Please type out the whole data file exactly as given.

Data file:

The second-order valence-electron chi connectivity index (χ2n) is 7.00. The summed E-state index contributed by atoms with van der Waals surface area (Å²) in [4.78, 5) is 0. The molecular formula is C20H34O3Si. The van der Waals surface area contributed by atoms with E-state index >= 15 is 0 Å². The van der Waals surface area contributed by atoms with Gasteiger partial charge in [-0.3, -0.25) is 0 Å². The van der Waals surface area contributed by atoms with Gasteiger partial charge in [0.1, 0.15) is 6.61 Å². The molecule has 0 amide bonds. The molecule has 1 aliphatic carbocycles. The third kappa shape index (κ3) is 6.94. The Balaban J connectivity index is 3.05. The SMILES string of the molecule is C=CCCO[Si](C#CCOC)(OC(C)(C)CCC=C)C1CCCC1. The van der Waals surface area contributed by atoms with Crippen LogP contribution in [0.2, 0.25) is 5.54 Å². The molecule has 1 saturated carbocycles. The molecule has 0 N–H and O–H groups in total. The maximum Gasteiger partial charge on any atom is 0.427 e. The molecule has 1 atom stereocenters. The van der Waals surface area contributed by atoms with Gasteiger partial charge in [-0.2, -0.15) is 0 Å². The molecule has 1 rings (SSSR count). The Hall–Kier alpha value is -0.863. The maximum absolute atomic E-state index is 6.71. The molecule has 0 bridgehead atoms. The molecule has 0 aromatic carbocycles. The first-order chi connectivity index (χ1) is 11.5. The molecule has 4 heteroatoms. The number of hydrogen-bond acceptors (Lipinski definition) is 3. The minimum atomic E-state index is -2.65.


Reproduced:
The second-order valence-electron chi connectivity index (χ2n) is 7.00. The summed E-state index contributed by atoms with van der Waals surface area (Å²) in [4.78, 5) is 0. The molecular formula is C20H34O3Si. The van der Waals surface area contributed by atoms with E-state index >= 15 is 0 Å². The van der Waals surface area contributed by atoms with Gasteiger partial charge in [-0.3, -0.25) is 0 Å². The van der Waals surface area contributed by atoms with Gasteiger partial charge in [0.1, 0.15) is 6.61 Å². The molecule has 0 amide bonds. The molecule has 1 aliphatic carbocycles. The third kappa shape index (κ3) is 6.94. The Balaban J connectivity index is 3.05. The SMILES string of the molecule is C=CCCO[Si](C#CCOC)(OC(C)(C)CCC=C)C1CCCC1. The van der Waals surface area contributed by atoms with Crippen LogP contribution in [0.2, 0.25) is 5.54 Å². The molecule has 1 saturated carbocycles. The molecule has 0 N–H and O–H groups in total. The maximum Gasteiger partial charge on any atom is 0.427 e. The molecule has 1 atom stereocenters. The van der Waals surface area contributed by atoms with Gasteiger partial charge in [-0.2, -0.15) is 0 Å². The molecule has 1 rings (SSSR count). The Hall–Kier alpha value is -0.863. The maximum absolute atomic E-state index is 6.71. The molecule has 0 bridgehead atoms. The molecule has 0 aromatic carbocycles. The first-order chi connectivity index (χ1) is 11.5. The molecule has 4 heteroatoms. The number of hydrogen-bond acceptors (Lipinski definition) is 3. The minimum atomic E-state index is -2.65.